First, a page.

Dos Santos, Moisés and Luciana Brito. “O Moderno Canibal: Oswald/Tarsila e a metáfora antropofágica na literatura nacional.” Revista Illuminart 2011: 60–69. São Paulo Federal Institute of Education, Science and Technology Online Database. Web. 10 Mar. 2015. I used this source as background for the description of the literary Anthropophagic Movement. It provides an account of the movement’s origins, what ideology it was based on, and its significance to the Modernist movement as a whole. When I used quotes from this source, I provided the translation.

Gonzaga, Sergius. “O sentido do modernismo.” Educa Terra. Terra Networks, 17 May 2004. Web. 10 Mar. 2015. I used this source as background to describe the Modernist movement in Brazil, as part of my common ground paragraphs. When I used quotes from this source, I provided the translation.

Motta, Fernando C., Rafael Alcadipani, and Ricardo B. Bresler. “A valorização do estrangeiro como segregação nas organizações.” Revista de Administração Contemporânea 2001: n. pag. Scientific Electronic Library Online. Web. 30 Mar. 2015. This source is part of the modern literature that views Western influence as the cause of many of the problems in Brazilian society, such as social segregation and an overt appreciation of Western ideals at the expense of national culture. When I used quotes from this source, I provided the translation.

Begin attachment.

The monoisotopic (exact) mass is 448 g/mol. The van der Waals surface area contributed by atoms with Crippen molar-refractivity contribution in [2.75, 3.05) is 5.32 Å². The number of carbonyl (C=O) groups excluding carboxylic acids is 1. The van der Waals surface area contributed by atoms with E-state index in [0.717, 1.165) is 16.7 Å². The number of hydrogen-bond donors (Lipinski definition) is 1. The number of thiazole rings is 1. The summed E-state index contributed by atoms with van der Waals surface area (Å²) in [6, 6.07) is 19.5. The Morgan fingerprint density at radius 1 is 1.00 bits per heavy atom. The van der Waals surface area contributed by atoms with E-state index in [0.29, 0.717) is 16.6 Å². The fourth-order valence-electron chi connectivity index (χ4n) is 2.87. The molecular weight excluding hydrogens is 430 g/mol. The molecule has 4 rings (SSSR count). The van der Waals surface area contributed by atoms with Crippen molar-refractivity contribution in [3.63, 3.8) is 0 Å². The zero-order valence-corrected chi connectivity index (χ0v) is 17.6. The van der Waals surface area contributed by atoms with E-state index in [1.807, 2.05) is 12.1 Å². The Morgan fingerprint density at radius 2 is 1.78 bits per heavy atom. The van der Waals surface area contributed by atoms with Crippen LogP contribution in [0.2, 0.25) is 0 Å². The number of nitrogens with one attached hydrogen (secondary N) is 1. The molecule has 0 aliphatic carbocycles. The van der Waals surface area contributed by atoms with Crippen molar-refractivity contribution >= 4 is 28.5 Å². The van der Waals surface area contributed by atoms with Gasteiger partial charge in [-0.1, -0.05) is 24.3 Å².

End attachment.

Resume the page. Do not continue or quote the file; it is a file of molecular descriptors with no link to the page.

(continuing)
Munanga, Kabengele. Rediscutindo a mestiçagem no Brasil: identidade nacional versus intentidade negra. Belo Horizonte: Autêntica, 2004. I used this source to demonstrate one of the scholarly perspectives in literature on Westernization that argues influences from the West are largely responsible for the emergence of a racist mentality in Brazil. When I used quotes from this source, I provided the translation.

Needler, Martin C. “The Influence of American Institutions in Latin America” Annals of the American Academy of Political and Social Science 428, The American Revolution Abroad (1976): 43–51. Web. I used this text as a common ground source for the analytical portion of my essay. It introduces to the reader the idea that the influence of the West on Brazilian political systems is prevalent and recognized by scholars.